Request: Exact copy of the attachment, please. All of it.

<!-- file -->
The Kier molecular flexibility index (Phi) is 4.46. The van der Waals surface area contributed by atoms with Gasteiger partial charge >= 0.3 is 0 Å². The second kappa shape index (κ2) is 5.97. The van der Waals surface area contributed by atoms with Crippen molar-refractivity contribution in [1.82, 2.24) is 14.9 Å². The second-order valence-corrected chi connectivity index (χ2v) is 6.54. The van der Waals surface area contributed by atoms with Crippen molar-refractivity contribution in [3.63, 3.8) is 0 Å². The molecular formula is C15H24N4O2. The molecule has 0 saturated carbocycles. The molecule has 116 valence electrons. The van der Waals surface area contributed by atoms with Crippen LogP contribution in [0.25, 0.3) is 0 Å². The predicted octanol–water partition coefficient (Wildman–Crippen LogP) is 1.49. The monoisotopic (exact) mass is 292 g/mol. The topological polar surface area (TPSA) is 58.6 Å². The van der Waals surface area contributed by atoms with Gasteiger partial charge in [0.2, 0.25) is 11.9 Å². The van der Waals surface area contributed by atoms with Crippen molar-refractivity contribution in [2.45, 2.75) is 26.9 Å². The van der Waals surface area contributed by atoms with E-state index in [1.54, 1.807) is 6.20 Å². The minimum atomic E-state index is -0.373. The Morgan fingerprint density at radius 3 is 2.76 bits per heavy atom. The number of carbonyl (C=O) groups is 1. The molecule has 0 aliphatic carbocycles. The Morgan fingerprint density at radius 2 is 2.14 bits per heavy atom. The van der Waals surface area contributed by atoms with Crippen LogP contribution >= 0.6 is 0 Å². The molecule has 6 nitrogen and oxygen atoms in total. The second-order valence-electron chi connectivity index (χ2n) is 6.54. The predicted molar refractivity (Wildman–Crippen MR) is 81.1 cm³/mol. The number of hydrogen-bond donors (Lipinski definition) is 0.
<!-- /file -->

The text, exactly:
The Kier molecular flexibility index (Phi) is 4.46. The van der Waals surface area contributed by atoms with Gasteiger partial charge >= 0.3 is 0 Å². The second kappa shape index (κ2) is 5.97. The van der Waals surface area contributed by atoms with Crippen molar-refractivity contribution in [1.82, 2.24) is 14.9 Å². The second-order valence-corrected chi connectivity index (χ2v) is 6.54. The van der Waals surface area contributed by atoms with Crippen molar-refractivity contribution in [3.63, 3.8) is 0 Å². The molecular formula is C15H24N4O2. The molecule has 0 saturated carbocycles. The molecule has 116 valence electrons. The van der Waals surface area contributed by atoms with Crippen LogP contribution in [0.25, 0.3) is 0 Å². The predicted octanol–water partition coefficient (Wildman–Crippen LogP) is 1.49. The monoisotopic (exact) mass is 292 g/mol. The topological polar surface area (TPSA) is 58.6 Å². The van der Waals surface area contributed by atoms with Gasteiger partial charge in [0.2, 0.25) is 11.9 Å². The van der Waals surface area contributed by atoms with Crippen molar-refractivity contribution in [2.45, 2.75) is 26.9 Å². The van der Waals surface area contributed by atoms with E-state index in [1.54, 1.807) is 6.20 Å². The minimum atomic E-state index is -0.373. The Morgan fingerprint density at radius 3 is 2.76 bits per heavy atom. The number of carbonyl (C=O) groups is 1. The molecule has 0 aliphatic carbocycles. The Morgan fingerprint density at radius 2 is 2.14 bits per heavy atom. The van der Waals surface area contributed by atoms with Crippen LogP contribution >= 0.6 is 0 Å². The molecule has 6 nitrogen and oxygen atoms in total. The second-order valence-electron chi connectivity index (χ2n) is 6.54. The predicted molar refractivity (Wildman–Crippen MR) is 81.1 cm³/mol. The number of hydrogen-bond donors (Lipinski definition) is 0.